What Is California Cuisine? How Did It Come About?


California has an interesting cuisine although it’s perhaps not the best-known American cuisine, and there is some misunderstanding about what Californians like to eat as well as what can be grown or produced locally. There are different micro-climates in California as well as modern, super-health-conscious lifestyles and other factors affecting the cuisine. The influences of France, Italy and the Mediterranean are apparent in the North with its nearby wine country, and you will find plenty of Asian food there as well. A lot of the local eateries use locally grown fresh produce in their dishes and might change their menus weekly or even daily depending what is available from the farmers’ markets and what is in season.

Head out to California’s coastline and you will find plenty of delicious fish and seafood options to tantalize your taste buds. Deep-frying and battering is not so common in California unless you’re talking about tempura, French fries or fish tacos. Southern California offers plenty of fast food restaurants like McDonalds, Del Taco and Panda Express, partly because of the area’s reliance on cars for transport and drive-thru restaurants. You will find gourmet burgers in California as well as the regular kind.

The Latin Influence

Cali-Mex, or California style Mexican fusion, is also popular there thanks to the colonial Spanish roots, original Meso-American population, Mexican ranchers, Spanish colonizers and Mexican territorial history which has added Spanish, Mexican and Latin flavors to the menu.

This type of food is especially prevalent in the South and you can find gastronomic delights from South of the border like tortas, tacos, quesadillas, burritos and nachos. Traditional Mexican food is harder to find than the Cali-Mex style, but you can still find it in the ethnic Mexican-American border communities of the San Francisco Bay area, the L.A. metropolitan area, San Diego and other locations. If you enjoy Central American food, there is plenty more besides Mexican to choose from, such as El Salvador food.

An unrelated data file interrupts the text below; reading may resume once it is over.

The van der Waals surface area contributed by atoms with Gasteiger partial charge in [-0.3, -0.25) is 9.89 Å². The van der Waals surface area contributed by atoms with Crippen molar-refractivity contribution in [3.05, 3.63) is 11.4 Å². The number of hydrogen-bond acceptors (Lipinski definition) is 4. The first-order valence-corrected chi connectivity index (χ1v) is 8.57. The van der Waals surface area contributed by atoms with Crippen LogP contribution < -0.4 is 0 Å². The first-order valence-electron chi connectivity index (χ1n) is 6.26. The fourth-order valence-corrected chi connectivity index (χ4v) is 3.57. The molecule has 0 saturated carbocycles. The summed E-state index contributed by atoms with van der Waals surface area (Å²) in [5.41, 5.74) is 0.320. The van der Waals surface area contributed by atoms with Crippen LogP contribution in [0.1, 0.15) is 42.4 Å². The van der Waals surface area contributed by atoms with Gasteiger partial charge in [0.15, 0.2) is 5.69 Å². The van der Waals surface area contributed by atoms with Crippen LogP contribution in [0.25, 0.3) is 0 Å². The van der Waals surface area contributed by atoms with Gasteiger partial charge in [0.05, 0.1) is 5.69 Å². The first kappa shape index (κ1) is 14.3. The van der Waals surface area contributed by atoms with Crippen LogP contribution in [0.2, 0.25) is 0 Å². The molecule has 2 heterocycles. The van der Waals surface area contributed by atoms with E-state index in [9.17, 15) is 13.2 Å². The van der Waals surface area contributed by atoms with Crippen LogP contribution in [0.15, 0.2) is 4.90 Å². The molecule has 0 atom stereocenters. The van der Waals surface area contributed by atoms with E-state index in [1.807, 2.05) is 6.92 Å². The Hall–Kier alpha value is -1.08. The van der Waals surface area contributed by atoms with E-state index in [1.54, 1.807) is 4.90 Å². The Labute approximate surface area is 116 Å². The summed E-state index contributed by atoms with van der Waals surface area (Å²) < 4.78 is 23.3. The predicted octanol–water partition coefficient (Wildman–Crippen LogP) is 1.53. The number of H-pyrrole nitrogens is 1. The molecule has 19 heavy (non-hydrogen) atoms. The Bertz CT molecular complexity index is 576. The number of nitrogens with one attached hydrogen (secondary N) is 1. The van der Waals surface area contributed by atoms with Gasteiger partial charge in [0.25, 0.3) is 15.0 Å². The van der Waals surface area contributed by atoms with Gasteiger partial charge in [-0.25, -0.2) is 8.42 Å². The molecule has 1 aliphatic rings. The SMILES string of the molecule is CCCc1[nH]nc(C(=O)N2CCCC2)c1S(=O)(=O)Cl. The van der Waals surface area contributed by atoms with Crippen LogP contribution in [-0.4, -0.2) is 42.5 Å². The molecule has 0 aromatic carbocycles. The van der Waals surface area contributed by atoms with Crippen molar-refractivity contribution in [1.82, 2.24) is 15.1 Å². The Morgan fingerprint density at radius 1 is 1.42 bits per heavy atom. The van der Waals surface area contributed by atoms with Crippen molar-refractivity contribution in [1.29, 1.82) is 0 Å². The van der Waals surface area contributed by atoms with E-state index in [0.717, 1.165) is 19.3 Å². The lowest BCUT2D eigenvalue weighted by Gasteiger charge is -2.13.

Baja-style Mexican food, or ‘Fresh Mex’ as it’s also known, boasts plenty of fresh produce and often seafood. La Salsa, Chipotle, Rubio’s Fresh Mexican Grill and Wahoo’s Fish Taco are some examples of this style of food. Seafood fans enjoy the abundant Dungeness crab in Northern California. Before the decline in fish stocks, salmon and sardines were very common on local menus.

A Touch of the Orient

California is one of the closest American states to Oceania and Asia, one reason why Asian food is popular there. Americanized sushi hit California first of all, including delights like the California roll, which is made with imitation crab and avocado. California roll sushi isn’t traditionally Japanese but it’s an American take on sushi. Boba and mochi ice cream are also popular.

Californians love fusion cuisine and enjoy using locally sourced fresh ingredients, often from farmers’ markets. California style pizza uses lots of non-traditional ingredients such as barbecued meat, fresh fruit and vegetables, seafood and avocado, even eggs.

Tasty Meaty Dishes

Mexicans have enjoyed barbecue since the time of the 19th century barbecue pits introduced by the Mexicans. Trip-tip is popular in Santa Maria, and this cut of steak can be baked, braised, roasted or grilled. Migrants from Oklahoma, Texas, New Mexico and Arizona introduced their own Southwestern style of barbecue to the area.

Beef ribs, steaks, sausages and chicken can be smoked in a pit or grilled, and Californians are partial to a tomato-based barbecue sauce. Head to Santa Marina though and they don’t serve sauce. Whichever California dishes you want to try first though, one thing is for sure, and that’s you will love the fresh ingredients and exotic touches in authentic California food.

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